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Hierarchical decision-making produces persistent differences in learning performance. / Knudsen, Thorbjørn; Marchiori, Davide; Warglien, Massimo.

In: Scientific Reports, Vol. 8, 15782, 25.10.2018.

Research output: Contribution to journalJournal articleResearchpeer-review

TY - JOUR

T1 - Hierarchical decision-making produces persistent differences in learning performance

AU - Knudsen, Thorbjørn

AU - Marchiori, Davide

AU - Warglien, Massimo

PY - 2018/10/25

Y1 - 2018/10/25

N2 - Human organizations are commonly characterized by a hierarchical chain of command that facilitates division of labor and integration of effort. Higher-level employees set the strategic frame that constrains lower-level employees who carry out the detailed operations serving to implement the strategy. Typically, strategy and operational decisions are carried out by different individuals that act over different timescales and rely on different kinds of information. We hypothesize that when such decision processes are hierarchically distributed among different individuals, they produce highly heterogeneous and strongly path-dependent joint learning dynamics. To investigate this, we design laboratory experiments of human dyads facing repeated joint tasks, in which one individual is assigned the role of carrying out strategy decisions and the other operational ones. The experimental behavior generates a puzzling bimodal performance distribution–some pairs learn, some fail to learn after a few periods. We also develop a computational model that mirrors the experimental settings and predicts the heterogeneity of performance by human dyads. Comparison of experimental and simulation data suggests that self-reinforcing dynamics arising from initial choices are sufficient to explain the performance heterogeneity observed experimentally.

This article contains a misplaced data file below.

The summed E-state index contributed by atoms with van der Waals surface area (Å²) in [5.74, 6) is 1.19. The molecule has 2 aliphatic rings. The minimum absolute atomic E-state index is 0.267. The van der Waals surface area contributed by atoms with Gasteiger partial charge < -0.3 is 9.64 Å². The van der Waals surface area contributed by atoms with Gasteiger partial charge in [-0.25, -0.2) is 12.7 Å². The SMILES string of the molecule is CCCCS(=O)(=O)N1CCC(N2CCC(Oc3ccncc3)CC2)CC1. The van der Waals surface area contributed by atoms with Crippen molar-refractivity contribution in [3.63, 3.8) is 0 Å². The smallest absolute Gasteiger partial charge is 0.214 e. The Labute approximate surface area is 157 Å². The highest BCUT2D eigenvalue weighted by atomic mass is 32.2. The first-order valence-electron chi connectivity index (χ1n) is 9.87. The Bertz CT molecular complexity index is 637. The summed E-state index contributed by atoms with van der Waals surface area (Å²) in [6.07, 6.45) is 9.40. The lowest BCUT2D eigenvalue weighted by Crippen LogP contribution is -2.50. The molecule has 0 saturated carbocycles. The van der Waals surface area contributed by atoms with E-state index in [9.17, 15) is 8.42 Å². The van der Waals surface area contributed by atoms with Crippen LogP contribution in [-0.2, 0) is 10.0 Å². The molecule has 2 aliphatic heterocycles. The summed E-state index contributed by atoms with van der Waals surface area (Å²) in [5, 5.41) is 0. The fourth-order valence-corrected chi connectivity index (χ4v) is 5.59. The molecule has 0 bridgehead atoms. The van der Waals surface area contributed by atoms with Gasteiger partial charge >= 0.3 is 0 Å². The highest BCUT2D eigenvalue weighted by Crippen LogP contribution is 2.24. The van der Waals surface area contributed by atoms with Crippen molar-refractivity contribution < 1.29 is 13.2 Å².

AB - Human organizations are commonly characterized by a hierarchical chain of command that facilitates division of labor and integration of effort. Higher-level employees set the strategic frame that constrains lower-level employees who carry out the detailed operations serving to implement the strategy. Typically, strategy and operational decisions are carried out by different individuals that act over different timescales and rely on different kinds of information. We hypothesize that when such decision processes are hierarchically distributed among different individuals, they produce highly heterogeneous and strongly path-dependent joint learning dynamics. To investigate this, we design laboratory experiments of human dyads facing repeated joint tasks, in which one individual is assigned the role of carrying out strategy decisions and the other operational ones. The experimental behavior generates a puzzling bimodal performance distribution–some pairs learn, some fail to learn after a few periods. We also develop a computational model that mirrors the experimental settings and predicts the heterogeneity of performance by human dyads. Comparison of experimental and simulation data suggests that self-reinforcing dynamics arising from initial choices are sufficient to explain the performance heterogeneity observed experimentally.